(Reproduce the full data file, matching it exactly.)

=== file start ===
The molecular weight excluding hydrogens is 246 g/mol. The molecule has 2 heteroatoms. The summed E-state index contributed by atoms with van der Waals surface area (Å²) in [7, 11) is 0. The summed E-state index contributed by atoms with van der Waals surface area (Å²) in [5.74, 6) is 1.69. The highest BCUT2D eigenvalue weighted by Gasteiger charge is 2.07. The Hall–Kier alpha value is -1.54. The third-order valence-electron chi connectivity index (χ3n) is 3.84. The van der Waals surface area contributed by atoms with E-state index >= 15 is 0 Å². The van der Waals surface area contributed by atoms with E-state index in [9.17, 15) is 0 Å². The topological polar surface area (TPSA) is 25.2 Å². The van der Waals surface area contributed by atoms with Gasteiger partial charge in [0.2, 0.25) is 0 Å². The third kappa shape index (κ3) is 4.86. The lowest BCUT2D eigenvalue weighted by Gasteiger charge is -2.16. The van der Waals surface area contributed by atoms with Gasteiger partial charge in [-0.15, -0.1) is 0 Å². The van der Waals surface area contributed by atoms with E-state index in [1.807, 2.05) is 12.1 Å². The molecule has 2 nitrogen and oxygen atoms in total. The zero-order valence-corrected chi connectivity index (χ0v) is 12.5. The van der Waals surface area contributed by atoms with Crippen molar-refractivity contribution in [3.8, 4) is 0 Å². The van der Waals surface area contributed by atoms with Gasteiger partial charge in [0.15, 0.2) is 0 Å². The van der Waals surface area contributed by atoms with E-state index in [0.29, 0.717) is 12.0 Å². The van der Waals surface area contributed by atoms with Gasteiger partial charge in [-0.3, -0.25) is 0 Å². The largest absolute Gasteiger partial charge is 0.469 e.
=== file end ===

The molecular weight excluding hydrogens is 246 g/mol. The molecule has 2 heteroatoms. The summed E-state index contributed by atoms with van der Waals surface area (Å²) in [7, 11) is 0. The summed E-state index contributed by atoms with van der Waals surface area (Å²) in [5.74, 6) is 1.69. The highest BCUT2D eigenvalue weighted by Gasteiger charge is 2.07. The Hall–Kier alpha value is -1.54. The third-order valence-electron chi connectivity index (χ3n) is 3.84. The van der Waals surface area contributed by atoms with E-state index >= 15 is 0 Å². The van der Waals surface area contributed by atoms with E-state index in [9.17, 15) is 0 Å². The topological polar surface area (TPSA) is 25.2 Å². The van der Waals surface area contributed by atoms with Gasteiger partial charge in [0.2, 0.25) is 0 Å². The third kappa shape index (κ3) is 4.86. The lowest BCUT2D eigenvalue weighted by Gasteiger charge is -2.16. The van der Waals surface area contributed by atoms with Gasteiger partial charge in [-0.15, -0.1) is 0 Å². The van der Waals surface area contributed by atoms with E-state index in [1.807, 2.05) is 12.1 Å². The molecule has 2 nitrogen and oxygen atoms in total. The zero-order valence-corrected chi connectivity index (χ0v) is 12.5. The van der Waals surface area contributed by atoms with Crippen molar-refractivity contribution in [3.8, 4) is 0 Å². The van der Waals surface area contributed by atoms with Gasteiger partial charge in [0.15, 0.2) is 0 Å². The van der Waals surface area contributed by atoms with E-state index in [0.29, 0.717) is 12.0 Å². The van der Waals surface area contributed by atoms with Gasteiger partial charge in [-0.3, -0.25) is 0 Å². The largest absolute Gasteiger partial charge is 0.469 e.